Birgit Schneider is Professor of Knowledge Cultures and Media Environments at Potsdam University. She was formerly a substitute professor of history and theory of cultural techniques at Bauhaus-University in Weimar, as well as a visiting fellow at Rachel Carson Center for Environment and Society in Munich. She was also a Senior Fellow at Internationales Kolleg für Kulturtechnikforschung in Weimar. Schneider is a co-speaker of the network "Digitale Geisteswissenschaften" at Potsdam University. Her fields of research include critical approaches to maps and data visualization, climate change visualization in between science, aesthetic and politics, cultural geography, the environmental humanties, and media aesthetics.
Amongst Schneider’s publications are these representative few: "Google-Gaia. Feedback Loops for Action with Global Forest Watch" (together with Lynda Olman). In: Gabriele Dürbeck / Philip Hüpkes (ed.): Narratives of Scale in the Anthropocene. Imagining Human Responsibility in an Age of Scalar Complexity (2021), Klimabilder. Eine Genealogie globaler Bildpolitiken von Klima und Klimawandel (2018), and The Technical Image. A History of Styles in Scientific Imagery, (together with Horst Bredekamp und Vera Dünkel, 2015).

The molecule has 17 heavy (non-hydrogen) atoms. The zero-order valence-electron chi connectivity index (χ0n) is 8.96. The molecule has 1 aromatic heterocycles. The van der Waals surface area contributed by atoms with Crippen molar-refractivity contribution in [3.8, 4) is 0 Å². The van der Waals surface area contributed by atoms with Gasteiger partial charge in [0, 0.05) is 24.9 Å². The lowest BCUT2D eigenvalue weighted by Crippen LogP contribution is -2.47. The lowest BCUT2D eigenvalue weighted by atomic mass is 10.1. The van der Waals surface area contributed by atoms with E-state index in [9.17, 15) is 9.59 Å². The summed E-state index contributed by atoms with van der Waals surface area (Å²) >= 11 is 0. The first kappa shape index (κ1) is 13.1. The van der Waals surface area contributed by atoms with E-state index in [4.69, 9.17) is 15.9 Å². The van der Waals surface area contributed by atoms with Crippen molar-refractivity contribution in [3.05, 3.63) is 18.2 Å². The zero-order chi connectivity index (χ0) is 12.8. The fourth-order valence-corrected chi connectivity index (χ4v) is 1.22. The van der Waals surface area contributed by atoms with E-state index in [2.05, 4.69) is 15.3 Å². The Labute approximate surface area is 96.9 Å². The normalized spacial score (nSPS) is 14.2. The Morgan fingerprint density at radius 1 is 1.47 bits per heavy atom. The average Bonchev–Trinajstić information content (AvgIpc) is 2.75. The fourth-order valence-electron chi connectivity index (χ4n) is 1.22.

Three Quick Questions:
In a few words, can you tell us about your current research interest?
I’m working on questions related to environmental media as part of different critical case studies: one of them is how trees and forests are transformed into operational images via satellites. Many of my subjects are related to the current ecological crisis and how media are introduced to render this crisis imaginable, but at the same time "operationable".
How do you relate the term poiesis to your work?
Images change the way we see the world. Data images such as google engine driven data worlds produced by AI and satellite imagery build a machinima and by this create new spaces to work on the planetary reality.
Which film or other audiovisual format has resonated with you lately and why?
Safe by Todd Haynes with Juliane Moore. This psychological drama from the year 1995 tells the story of a Californian woman who tries to escape a new environmental hyper sensitivity by escaping to an unpolluted retreat and increasingly withdrawing into her own shell. When I saw the movie this year, it reminded me of the new danger connected to breathing in pandemic times but also of the topic of radiation hypersensitivity in a world of media ubiquity.